Recently, I was interviewed by Dunitz & Company’s founder Nancy Dunitz! They’re a Fair Trade company that produces beautiful jewelry. If you remember my farm photo shoot pictures, I was decked out in Dunitz. She recently asked to interview me and I was so excited! Definitely feels like I’ve reach some sort of blogger milestone.
For the interview, she was interested in learning more about what motivated me to get into sustainable fashion. Read the full interview here, or read a few of my favorite questions below!
NANCY: I’m so impressed when I see someone your age advocating for change. Was there a pivotal life experience that encouraged you to educate others about sustainability and environmental issues? Can you tell me about that?
KRISTEN: Thank you so much. A few years ago I was working as a stock girl in a luxury women’s fashion store in an outlet mall in New York. There, I learned so many valuable lessons about fashion and what needs to change within the industry. This company produced really beautiful clothes and showed two collection each year. We were told to tell customers that the clothing was made in France when it was really made in China. The way the company got away with this was there were no “Made in” tags sewn into the clothing. Some customers came in with their recently purchased clothing and showed us holes or split seams. At the time, it was somewhat easy to shake these feelings of customer exploitation. Or maybe each event was too small on its own for me to make a fuss. But it wasn’t until me and my sister, who also worked at this store, were scanning out damaged goods, did the manager tell us that some of the blouses being sold for $300 or more only cost the company five dollars. We knew this small price tag had to include material costs, labor costs and transportation costs. This was hard to shake off.
I did some light research and found that this was the norm for most fashion retailers. Companies with transparent supply chains were few and far between. But when I found companies that were transparent, it was refreshing to say the least. I wanted to give these companies a platform to showcase the amazing efforts they were making to change the industry. With this knowledge I wanted to show people that they can change how the fashion industry operates by supporting companies that operate with higher morals.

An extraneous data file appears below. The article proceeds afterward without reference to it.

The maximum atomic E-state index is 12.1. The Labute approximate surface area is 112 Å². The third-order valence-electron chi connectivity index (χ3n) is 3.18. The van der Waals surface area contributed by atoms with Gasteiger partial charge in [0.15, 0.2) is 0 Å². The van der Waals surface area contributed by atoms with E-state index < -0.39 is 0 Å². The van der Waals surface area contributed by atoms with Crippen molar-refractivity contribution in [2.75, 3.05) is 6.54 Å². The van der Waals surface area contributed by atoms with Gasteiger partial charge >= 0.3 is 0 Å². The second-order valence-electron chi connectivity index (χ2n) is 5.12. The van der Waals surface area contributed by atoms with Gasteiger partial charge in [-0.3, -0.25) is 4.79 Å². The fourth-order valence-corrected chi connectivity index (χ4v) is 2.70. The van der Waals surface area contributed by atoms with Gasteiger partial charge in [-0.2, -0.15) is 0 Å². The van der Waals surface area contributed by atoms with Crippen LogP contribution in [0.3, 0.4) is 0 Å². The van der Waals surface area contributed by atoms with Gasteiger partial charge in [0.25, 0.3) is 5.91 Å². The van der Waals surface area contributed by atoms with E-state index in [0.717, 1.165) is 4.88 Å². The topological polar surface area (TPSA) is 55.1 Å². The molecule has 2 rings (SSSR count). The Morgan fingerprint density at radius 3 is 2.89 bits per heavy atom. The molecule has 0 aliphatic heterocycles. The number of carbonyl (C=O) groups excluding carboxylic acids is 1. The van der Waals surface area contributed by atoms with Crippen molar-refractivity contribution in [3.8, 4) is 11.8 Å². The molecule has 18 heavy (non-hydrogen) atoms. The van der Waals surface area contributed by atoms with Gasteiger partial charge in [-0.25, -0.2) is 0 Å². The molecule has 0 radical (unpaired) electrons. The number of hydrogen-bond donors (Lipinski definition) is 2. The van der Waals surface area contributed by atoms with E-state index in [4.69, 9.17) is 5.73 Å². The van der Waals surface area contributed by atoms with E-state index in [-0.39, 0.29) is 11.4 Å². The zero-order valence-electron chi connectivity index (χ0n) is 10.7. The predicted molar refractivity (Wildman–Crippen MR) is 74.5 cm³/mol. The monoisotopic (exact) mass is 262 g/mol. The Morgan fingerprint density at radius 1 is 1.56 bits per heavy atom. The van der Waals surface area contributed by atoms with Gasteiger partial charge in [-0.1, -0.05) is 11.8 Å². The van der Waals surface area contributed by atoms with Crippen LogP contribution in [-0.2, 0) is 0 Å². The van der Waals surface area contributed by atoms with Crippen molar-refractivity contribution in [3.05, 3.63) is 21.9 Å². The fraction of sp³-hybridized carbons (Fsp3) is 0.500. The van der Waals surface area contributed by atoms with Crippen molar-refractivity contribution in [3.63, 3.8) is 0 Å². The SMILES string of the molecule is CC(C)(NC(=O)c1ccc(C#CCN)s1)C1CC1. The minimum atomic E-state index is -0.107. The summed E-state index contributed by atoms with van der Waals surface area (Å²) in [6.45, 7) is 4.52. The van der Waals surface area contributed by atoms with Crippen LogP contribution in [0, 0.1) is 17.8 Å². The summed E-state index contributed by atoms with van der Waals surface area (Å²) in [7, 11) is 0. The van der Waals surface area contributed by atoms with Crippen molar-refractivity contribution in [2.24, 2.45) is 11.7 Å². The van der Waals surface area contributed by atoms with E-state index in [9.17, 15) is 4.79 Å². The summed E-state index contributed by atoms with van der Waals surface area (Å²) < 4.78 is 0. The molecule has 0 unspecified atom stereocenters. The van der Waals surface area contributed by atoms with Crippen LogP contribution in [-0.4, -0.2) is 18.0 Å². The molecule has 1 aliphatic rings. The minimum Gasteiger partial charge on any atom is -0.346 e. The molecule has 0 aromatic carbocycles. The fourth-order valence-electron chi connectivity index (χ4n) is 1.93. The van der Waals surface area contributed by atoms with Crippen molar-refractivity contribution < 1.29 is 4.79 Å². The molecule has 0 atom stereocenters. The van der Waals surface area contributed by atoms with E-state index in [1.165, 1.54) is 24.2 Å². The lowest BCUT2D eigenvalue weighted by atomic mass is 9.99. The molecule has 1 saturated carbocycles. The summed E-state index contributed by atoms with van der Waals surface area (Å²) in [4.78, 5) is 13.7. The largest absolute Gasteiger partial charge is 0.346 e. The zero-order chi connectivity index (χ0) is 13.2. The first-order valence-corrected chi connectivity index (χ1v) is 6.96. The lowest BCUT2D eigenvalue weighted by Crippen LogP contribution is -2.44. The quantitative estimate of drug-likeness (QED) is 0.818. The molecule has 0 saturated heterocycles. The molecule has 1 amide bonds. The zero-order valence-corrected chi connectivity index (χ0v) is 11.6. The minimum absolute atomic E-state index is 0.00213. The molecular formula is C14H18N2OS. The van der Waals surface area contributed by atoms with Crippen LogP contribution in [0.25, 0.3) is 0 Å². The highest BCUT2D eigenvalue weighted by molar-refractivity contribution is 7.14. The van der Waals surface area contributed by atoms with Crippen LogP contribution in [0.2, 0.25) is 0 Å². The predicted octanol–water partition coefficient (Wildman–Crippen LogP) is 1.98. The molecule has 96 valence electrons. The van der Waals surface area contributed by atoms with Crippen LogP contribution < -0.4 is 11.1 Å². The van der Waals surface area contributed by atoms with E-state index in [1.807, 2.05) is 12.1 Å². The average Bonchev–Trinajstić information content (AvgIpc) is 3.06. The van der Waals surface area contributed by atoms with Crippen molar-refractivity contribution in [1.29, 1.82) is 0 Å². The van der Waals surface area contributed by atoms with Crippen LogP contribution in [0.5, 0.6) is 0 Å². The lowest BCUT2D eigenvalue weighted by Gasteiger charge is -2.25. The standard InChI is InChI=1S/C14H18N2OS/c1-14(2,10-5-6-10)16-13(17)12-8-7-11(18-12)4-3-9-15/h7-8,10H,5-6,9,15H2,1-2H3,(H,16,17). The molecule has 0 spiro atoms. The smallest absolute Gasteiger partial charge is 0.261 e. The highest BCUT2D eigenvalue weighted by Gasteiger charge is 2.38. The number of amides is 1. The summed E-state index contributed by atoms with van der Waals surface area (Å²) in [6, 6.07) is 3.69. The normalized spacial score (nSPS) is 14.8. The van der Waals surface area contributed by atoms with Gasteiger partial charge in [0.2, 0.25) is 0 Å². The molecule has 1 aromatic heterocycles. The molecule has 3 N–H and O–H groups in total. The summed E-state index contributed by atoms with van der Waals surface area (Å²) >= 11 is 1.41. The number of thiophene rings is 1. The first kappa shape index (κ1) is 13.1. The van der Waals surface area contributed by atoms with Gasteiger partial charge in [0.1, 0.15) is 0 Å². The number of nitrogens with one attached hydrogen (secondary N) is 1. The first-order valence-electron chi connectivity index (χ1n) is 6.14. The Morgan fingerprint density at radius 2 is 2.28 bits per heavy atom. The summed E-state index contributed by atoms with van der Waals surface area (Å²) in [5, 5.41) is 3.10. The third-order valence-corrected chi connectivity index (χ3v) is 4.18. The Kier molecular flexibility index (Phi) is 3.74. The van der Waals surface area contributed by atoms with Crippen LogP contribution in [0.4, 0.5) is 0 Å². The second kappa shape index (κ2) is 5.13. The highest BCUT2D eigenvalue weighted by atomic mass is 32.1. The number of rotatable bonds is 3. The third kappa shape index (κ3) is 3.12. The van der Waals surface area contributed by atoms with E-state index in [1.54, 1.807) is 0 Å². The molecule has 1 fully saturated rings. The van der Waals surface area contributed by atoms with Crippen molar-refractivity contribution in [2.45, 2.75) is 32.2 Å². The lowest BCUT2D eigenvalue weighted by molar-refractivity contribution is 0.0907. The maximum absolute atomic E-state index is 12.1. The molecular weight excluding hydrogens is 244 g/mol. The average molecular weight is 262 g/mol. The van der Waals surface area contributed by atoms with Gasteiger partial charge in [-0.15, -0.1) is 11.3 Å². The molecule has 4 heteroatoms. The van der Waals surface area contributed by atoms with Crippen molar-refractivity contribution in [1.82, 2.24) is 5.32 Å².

NANCY: I was thrilled when you wrote about Dunitz & Company and our fair trade jewelry line. So obviously you’re interested in promoting fair trade. Is there a cause you’re most passionate about?
KRISTEN: It was so much fun writing that piece. Fair Trade is such an important topic to cover when it comes to many industries, including fashion. Being Fair Trade is always my first check-mark when it comes to what I consider sustainable. I have so many Fair Trade causes that I’m passionate about, but I think one cause that is sometimes overlooked is job security. For so many women around the world, including America, maternity leave isn’t guaranteed. Even if a policy exists, there is no guarantee that the same job will be there after you return. Sometimes the working contracts are questionable and sometimes they are down right wrong. Workers should be able to take a sick day or a personal day and not worry about losing their job. I believe fostering healthy work environments is important for employees and can generate creativity. When people are comfortable and valued, it shows in their work.
NANCY: It’s clear you love fashion. You and Rowan Eo take amazing shots for your Instagram feed and blog. Do you ever think about launching your own fashion brand?
KRISTEN: Rowan is such an amazing photographer (and person). I don’t think I have too much of an eye for design. I’ll leave that to the (design) professionals. With that said, I would love to work alongside those designers to creative a sustainable fashion line. I think my talents are geared more toward the communication side of a business. Who knows? Maybe one day you’ll be wearing Moral Women designs. (last comment clearly communicated with a smile.)